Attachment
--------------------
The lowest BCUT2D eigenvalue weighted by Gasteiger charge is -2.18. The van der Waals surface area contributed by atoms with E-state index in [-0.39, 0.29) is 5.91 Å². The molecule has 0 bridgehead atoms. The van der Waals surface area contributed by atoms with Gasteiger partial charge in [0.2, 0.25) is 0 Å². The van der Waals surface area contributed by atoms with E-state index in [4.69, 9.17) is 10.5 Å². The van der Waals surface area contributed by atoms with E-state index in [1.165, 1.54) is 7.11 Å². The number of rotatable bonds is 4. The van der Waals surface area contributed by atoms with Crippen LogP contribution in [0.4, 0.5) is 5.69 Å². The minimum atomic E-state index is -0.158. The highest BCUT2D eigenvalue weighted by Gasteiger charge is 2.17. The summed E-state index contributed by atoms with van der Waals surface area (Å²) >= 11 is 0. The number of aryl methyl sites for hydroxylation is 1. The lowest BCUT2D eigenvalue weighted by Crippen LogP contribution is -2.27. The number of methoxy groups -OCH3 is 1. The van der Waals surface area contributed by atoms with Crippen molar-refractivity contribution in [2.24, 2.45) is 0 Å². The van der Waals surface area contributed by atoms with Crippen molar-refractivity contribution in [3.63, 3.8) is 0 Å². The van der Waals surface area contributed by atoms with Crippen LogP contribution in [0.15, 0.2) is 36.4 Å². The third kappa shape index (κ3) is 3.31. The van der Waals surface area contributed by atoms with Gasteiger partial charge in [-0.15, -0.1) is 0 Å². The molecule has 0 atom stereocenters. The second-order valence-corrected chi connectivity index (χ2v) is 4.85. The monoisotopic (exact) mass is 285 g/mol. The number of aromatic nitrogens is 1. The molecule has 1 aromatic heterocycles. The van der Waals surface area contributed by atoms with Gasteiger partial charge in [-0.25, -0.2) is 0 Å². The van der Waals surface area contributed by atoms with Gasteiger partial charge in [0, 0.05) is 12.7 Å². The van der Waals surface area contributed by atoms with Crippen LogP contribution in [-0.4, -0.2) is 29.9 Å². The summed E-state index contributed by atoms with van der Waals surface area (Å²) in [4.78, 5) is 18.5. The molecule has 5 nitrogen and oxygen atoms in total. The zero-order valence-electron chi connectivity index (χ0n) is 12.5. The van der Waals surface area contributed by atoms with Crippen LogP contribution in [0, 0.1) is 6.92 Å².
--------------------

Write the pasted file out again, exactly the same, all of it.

The lowest BCUT2D eigenvalue weighted by Gasteiger charge is -2.18. The van der Waals surface area contributed by atoms with E-state index in [-0.39, 0.29) is 5.91 Å². The molecule has 0 bridgehead atoms. The van der Waals surface area contributed by atoms with Gasteiger partial charge in [0.2, 0.25) is 0 Å². The van der Waals surface area contributed by atoms with E-state index in [4.69, 9.17) is 10.5 Å². The van der Waals surface area contributed by atoms with E-state index in [1.165, 1.54) is 7.11 Å². The number of rotatable bonds is 4. The van der Waals surface area contributed by atoms with Crippen LogP contribution in [0.4, 0.5) is 5.69 Å². The minimum atomic E-state index is -0.158. The highest BCUT2D eigenvalue weighted by Gasteiger charge is 2.17. The summed E-state index contributed by atoms with van der Waals surface area (Å²) >= 11 is 0. The number of aryl methyl sites for hydroxylation is 1. The lowest BCUT2D eigenvalue weighted by Crippen LogP contribution is -2.27. The number of methoxy groups -OCH3 is 1. The van der Waals surface area contributed by atoms with Crippen molar-refractivity contribution in [2.24, 2.45) is 0 Å². The van der Waals surface area contributed by atoms with Crippen molar-refractivity contribution in [3.63, 3.8) is 0 Å². The van der Waals surface area contributed by atoms with Crippen LogP contribution in [0.15, 0.2) is 36.4 Å². The third kappa shape index (κ3) is 3.31. The van der Waals surface area contributed by atoms with Gasteiger partial charge in [-0.15, -0.1) is 0 Å². The molecule has 0 atom stereocenters. The second-order valence-corrected chi connectivity index (χ2v) is 4.85. The monoisotopic (exact) mass is 285 g/mol. The number of aromatic nitrogens is 1. The molecule has 1 aromatic heterocycles. The van der Waals surface area contributed by atoms with Gasteiger partial charge in [-0.25, -0.2) is 0 Å². The van der Waals surface area contributed by atoms with Gasteiger partial charge in [0, 0.05) is 12.7 Å². The van der Waals surface area contributed by atoms with Crippen LogP contribution in [-0.4, -0.2) is 29.9 Å². The summed E-state index contributed by atoms with van der Waals surface area (Å²) in [4.78, 5) is 18.5. The molecule has 5 nitrogen and oxygen atoms in total. The zero-order valence-electron chi connectivity index (χ0n) is 12.5. The van der Waals surface area contributed by atoms with Crippen LogP contribution in [0, 0.1) is 6.92 Å².